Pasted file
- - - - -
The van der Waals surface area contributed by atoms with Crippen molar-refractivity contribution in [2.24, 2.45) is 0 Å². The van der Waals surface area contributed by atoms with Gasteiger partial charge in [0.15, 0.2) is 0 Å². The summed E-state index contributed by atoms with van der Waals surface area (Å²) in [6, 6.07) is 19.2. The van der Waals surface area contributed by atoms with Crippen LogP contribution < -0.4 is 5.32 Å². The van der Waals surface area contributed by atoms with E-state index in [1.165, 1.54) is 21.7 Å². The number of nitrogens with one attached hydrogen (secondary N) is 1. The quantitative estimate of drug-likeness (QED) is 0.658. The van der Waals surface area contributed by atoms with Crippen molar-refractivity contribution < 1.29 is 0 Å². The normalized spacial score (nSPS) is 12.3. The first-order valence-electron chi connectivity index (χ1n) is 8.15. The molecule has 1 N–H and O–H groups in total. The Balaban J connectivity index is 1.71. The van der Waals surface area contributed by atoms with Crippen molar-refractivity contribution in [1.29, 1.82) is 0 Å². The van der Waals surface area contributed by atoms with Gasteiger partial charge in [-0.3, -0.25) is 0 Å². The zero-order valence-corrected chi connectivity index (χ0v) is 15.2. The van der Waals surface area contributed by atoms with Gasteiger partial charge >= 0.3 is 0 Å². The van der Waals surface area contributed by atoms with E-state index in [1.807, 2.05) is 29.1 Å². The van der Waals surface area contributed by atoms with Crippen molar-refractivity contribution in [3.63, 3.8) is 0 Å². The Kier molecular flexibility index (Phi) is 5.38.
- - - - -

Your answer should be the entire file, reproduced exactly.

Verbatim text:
The van der Waals surface area contributed by atoms with Crippen molar-refractivity contribution in [2.24, 2.45) is 0 Å². The van der Waals surface area contributed by atoms with Gasteiger partial charge in [0.15, 0.2) is 0 Å². The summed E-state index contributed by atoms with van der Waals surface area (Å²) in [6, 6.07) is 19.2. The van der Waals surface area contributed by atoms with Crippen LogP contribution < -0.4 is 5.32 Å². The van der Waals surface area contributed by atoms with E-state index in [1.165, 1.54) is 21.7 Å². The number of nitrogens with one attached hydrogen (secondary N) is 1. The quantitative estimate of drug-likeness (QED) is 0.658. The van der Waals surface area contributed by atoms with Crippen molar-refractivity contribution < 1.29 is 0 Å². The normalized spacial score (nSPS) is 12.3. The first-order valence-electron chi connectivity index (χ1n) is 8.15. The molecule has 1 N–H and O–H groups in total. The Balaban J connectivity index is 1.71. The van der Waals surface area contributed by atoms with Crippen molar-refractivity contribution in [1.29, 1.82) is 0 Å². The van der Waals surface area contributed by atoms with Gasteiger partial charge in [-0.3, -0.25) is 0 Å². The zero-order valence-corrected chi connectivity index (χ0v) is 15.2. The van der Waals surface area contributed by atoms with Gasteiger partial charge >= 0.3 is 0 Å². The van der Waals surface area contributed by atoms with E-state index in [1.807, 2.05) is 29.1 Å². The van der Waals surface area contributed by atoms with Crippen molar-refractivity contribution in [3.63, 3.8) is 0 Å². The Kier molecular flexibility index (Phi) is 5.38.